Bottom line, with that much training its really hard to make any drastic gains past the beginner stage, a “slow” and steady approach like 5/3/1 is what you should look for and when you start feeling too banged up, don’t be afraid to cut back some volume from lifting and do all you can to help your recovery, stretching, foamrolling, icing sore joints and muscles etc., your body will thank you later on.

How long have you been training like this? Much like Grimlorn, no way I could see myself pulling off something like this, right now I’m studying for entrance exams to university and that means I pretty much decide my own schedules so I’ve been training a lot as of late and around 14 hours a week seems to be the kind of volume that I’m having hard time recovering and after 2 weeks I need to cut it back quite a bit before wrecking anything.

Been making drastic leaps in my technique and power (harder punches and kicks, but weights haven’t really suffered one bit, though my PRs aren’t anything spectacular) with one lifting session after an hour of MT training at most, constantly getting compliments from my coach how I look sharper every time. Just goes to show how much attention you should be paying to your lifts in the end imo, as long as you are getting stronger and more effective at your sport without getting hurt due to stupid programming what you are doing probably works, never mind what is going on with your PRs.

[quote]Grimlorn wrote:
Fighters probably aren’t going to be able to squat much. They need to maintain a certain level of cardio and be able to move around on the balls of their feet, kick quickly, and be flexible enough to kick to the head and wrap their legs around someone’s body when grappling. [/quote]
I understand that, obviously, but I’m talking about the apparent press/squat discrepancy. A 1.5xBodyweight squat is solid, but having that kind of strength imbalance is a sign that something in the training (or worse, in the body) is imbalanced. Also, it’s not like squatting 315 will instantly make him slow, inflexible, and “muscle-bound” or something.

[quote]rparish wrote:
i am currently training jiu jitsu followed my a stand up class right after usually from 5-7 at night. Tuesdays and Thursdays a train the same thing but in the morning at 11-1 then at night from 5-7. I lift around 3 in the afternoon and am currently doing a 5 day split. i lift shoulders, back, arms, legs and chest each on a different day not in a particular order. Ive been lifting 4 sets with 6-8 reps per set. i do around 6 exercises per body part.[/quote]
6 exercises per bodypart? Please let that be a typo. You’re lifting like a bodybuilder, but you want to be an MMA fighter. Something needs to change. Definitely look into 5/3/1 for MMA (or 5/3/1 for Athletes, which was an article on the site a few days ago). Also, take a look at the Combat forum and see how the guys there prefer to train.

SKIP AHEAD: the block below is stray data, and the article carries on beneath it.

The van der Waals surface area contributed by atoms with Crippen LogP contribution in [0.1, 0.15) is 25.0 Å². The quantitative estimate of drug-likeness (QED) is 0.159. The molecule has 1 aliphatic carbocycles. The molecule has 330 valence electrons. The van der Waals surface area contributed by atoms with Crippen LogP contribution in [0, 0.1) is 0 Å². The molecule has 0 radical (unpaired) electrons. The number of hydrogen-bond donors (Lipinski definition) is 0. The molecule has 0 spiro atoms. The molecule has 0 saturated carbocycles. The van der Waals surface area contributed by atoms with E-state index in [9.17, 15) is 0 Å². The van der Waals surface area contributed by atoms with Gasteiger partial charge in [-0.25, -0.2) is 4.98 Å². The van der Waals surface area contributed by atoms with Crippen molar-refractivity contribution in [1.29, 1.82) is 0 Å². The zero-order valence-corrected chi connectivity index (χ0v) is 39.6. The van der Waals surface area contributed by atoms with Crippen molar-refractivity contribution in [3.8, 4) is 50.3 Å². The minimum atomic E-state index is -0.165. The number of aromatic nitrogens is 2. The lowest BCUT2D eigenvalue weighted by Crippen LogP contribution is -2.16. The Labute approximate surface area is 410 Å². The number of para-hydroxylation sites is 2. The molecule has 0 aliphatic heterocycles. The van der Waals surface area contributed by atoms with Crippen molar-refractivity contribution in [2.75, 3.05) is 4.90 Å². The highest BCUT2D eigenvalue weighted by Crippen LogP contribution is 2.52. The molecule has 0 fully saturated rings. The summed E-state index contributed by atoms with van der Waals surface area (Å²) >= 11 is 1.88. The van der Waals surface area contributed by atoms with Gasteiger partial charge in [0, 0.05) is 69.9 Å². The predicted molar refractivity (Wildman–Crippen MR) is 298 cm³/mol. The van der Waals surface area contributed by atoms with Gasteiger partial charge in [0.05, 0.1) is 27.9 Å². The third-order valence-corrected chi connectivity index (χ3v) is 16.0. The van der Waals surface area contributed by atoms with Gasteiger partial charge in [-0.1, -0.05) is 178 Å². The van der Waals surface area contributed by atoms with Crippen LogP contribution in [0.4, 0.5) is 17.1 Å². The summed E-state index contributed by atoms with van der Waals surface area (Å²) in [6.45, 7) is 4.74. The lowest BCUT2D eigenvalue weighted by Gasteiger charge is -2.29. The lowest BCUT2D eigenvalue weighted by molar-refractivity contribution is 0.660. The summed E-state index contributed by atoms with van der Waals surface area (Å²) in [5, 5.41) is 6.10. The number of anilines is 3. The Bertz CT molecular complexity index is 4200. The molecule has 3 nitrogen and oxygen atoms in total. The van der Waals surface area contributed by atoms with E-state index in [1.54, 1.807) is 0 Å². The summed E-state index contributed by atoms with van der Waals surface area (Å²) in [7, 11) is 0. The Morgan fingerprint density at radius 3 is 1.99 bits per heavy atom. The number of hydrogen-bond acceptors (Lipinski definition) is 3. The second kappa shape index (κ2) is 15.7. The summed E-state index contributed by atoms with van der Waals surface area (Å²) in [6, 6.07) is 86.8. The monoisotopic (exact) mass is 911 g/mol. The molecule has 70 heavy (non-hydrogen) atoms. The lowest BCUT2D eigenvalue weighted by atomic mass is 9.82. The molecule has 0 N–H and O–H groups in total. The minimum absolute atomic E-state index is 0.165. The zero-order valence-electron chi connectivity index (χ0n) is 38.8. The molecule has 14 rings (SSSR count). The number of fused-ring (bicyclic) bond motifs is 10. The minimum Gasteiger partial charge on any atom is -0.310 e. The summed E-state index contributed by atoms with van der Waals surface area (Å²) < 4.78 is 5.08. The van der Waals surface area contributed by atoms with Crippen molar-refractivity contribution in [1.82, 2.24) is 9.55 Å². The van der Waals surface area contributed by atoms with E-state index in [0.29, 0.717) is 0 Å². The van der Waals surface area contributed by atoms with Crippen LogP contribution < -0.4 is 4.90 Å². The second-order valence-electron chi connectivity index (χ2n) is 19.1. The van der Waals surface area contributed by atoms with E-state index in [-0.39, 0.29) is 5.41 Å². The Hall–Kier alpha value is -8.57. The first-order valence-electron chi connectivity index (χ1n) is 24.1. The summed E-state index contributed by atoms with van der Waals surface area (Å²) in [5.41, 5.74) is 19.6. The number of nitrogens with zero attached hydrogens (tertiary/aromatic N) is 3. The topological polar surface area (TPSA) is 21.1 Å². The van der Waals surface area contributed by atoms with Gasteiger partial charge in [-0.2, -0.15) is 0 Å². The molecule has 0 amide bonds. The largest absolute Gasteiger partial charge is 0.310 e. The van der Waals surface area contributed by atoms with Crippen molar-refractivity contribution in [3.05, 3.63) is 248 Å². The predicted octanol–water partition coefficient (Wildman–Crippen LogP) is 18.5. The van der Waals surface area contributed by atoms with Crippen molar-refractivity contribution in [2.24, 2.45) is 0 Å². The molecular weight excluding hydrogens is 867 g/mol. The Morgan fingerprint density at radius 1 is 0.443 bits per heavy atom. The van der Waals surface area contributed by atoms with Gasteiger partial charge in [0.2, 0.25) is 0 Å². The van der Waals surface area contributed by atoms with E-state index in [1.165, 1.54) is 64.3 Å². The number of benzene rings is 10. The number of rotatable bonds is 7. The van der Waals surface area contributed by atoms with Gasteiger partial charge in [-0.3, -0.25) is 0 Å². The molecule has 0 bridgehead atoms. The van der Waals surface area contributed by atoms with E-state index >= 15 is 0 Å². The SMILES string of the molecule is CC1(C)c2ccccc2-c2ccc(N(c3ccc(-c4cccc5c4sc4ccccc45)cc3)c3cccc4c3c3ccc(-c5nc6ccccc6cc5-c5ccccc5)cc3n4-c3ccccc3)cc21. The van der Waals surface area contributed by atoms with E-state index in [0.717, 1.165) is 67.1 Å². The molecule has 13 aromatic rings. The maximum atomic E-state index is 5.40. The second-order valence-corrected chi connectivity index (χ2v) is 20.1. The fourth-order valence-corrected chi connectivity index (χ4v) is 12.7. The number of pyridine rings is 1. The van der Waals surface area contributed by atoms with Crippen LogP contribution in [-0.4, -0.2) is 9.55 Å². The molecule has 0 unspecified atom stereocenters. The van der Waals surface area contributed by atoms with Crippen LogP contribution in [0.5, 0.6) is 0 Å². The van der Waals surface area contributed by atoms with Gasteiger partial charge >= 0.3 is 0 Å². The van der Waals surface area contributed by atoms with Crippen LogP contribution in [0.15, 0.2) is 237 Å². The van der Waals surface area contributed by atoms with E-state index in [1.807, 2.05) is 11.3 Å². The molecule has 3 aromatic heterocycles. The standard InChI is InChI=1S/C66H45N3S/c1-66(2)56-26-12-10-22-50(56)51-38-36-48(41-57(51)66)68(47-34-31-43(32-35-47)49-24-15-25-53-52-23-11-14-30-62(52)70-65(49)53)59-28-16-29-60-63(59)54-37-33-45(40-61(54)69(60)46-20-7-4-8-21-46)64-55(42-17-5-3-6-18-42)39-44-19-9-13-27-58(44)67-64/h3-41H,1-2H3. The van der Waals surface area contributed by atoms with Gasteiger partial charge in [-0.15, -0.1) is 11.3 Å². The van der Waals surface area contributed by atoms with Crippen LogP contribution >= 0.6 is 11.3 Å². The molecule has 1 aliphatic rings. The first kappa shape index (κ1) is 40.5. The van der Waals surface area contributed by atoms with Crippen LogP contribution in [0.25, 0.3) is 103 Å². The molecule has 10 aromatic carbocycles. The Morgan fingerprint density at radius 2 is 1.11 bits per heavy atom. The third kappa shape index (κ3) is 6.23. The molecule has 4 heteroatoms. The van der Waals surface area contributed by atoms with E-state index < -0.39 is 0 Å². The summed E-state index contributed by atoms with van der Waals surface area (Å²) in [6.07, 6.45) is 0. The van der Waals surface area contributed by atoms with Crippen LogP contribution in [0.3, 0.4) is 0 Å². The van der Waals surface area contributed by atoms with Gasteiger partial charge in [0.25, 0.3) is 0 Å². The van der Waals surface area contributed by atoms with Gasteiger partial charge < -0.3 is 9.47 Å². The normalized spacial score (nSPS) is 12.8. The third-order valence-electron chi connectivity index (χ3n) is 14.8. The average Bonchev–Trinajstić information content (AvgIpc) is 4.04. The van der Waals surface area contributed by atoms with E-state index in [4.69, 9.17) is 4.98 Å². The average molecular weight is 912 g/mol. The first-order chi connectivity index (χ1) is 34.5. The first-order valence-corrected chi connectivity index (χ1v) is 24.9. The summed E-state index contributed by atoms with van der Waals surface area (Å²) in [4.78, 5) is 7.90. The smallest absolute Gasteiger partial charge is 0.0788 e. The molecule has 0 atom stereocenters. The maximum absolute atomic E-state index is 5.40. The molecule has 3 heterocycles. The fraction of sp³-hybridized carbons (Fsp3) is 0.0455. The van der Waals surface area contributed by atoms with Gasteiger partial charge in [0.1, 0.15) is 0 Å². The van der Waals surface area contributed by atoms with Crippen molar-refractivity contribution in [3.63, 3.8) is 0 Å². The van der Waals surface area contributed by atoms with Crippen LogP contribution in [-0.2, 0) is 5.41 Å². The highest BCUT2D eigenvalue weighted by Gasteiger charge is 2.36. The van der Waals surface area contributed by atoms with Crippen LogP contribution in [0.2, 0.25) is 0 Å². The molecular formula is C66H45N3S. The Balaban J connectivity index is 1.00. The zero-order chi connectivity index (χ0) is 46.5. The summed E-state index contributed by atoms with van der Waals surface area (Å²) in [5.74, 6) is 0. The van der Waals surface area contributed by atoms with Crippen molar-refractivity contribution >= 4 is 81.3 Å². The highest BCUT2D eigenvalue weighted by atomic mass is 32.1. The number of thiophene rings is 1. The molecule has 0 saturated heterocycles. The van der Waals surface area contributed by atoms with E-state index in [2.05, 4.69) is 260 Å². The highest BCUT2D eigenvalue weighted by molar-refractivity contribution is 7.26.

This is a huge warning sign that something needs to change immediately. Did you recently increase your training volume, or have you always done so much MMA and weight training together?

What did you eat yesterday?

You’re doing a lot of training, so you obviously need plenty of calories to recover. But with a better plan (training and nutrition), you can definitely drop some fat. Like I said, if you know your body well enough, consider the pulse fast or IF’ing. Or, swing it the other way and look into the G-Flux concept (training hard and properly while eating plenty and properly):

Yep, they’re notoriously inaccurate. And in any case, if your ultimate goal is to be a fighter, your bodyfat percentage doesn’t matter at all.

From the training plan you described, I don’t see a focus on the squat at all.

Not true if you have the right training plan, which you don’t.

“Proper form” for the clean is one that gets the bar from the ground (or from the waist) to the rack position without causing injury. I definitely believe that “good enough” technique is 100% fine for the majority of people, unless they plan on competing in the Olympic lifts. So it’s just a matter of treating the clean like any other exercise. Respect it, start light, and be consistent. You should be able to develop “good enough” technique after a bit more experience.

[quote]Chris Colucci wrote:
I understand that, obviously, but I’m talking about the apparent press/squat discrepancy. A 1.5xBodyweight squat is solid, but having that kind of strength imbalance is a sign that something in the training (or worse, in the body) is imbalanced. Also, it’s not like squatting 315 will instantly make him slow, inflexible, and “muscle-bound” or something.
[/quote]I see. I have the same problem really, but it may be more do to my lower back injury as that has been holding me back a bit. I’ve been having trouble strengthening it.

From the few guys I know that squat though there does seem to be a discrepancy with not being able to squat as much. I figured it had something to do with the cardio or all the training they do with their legs preventing gains.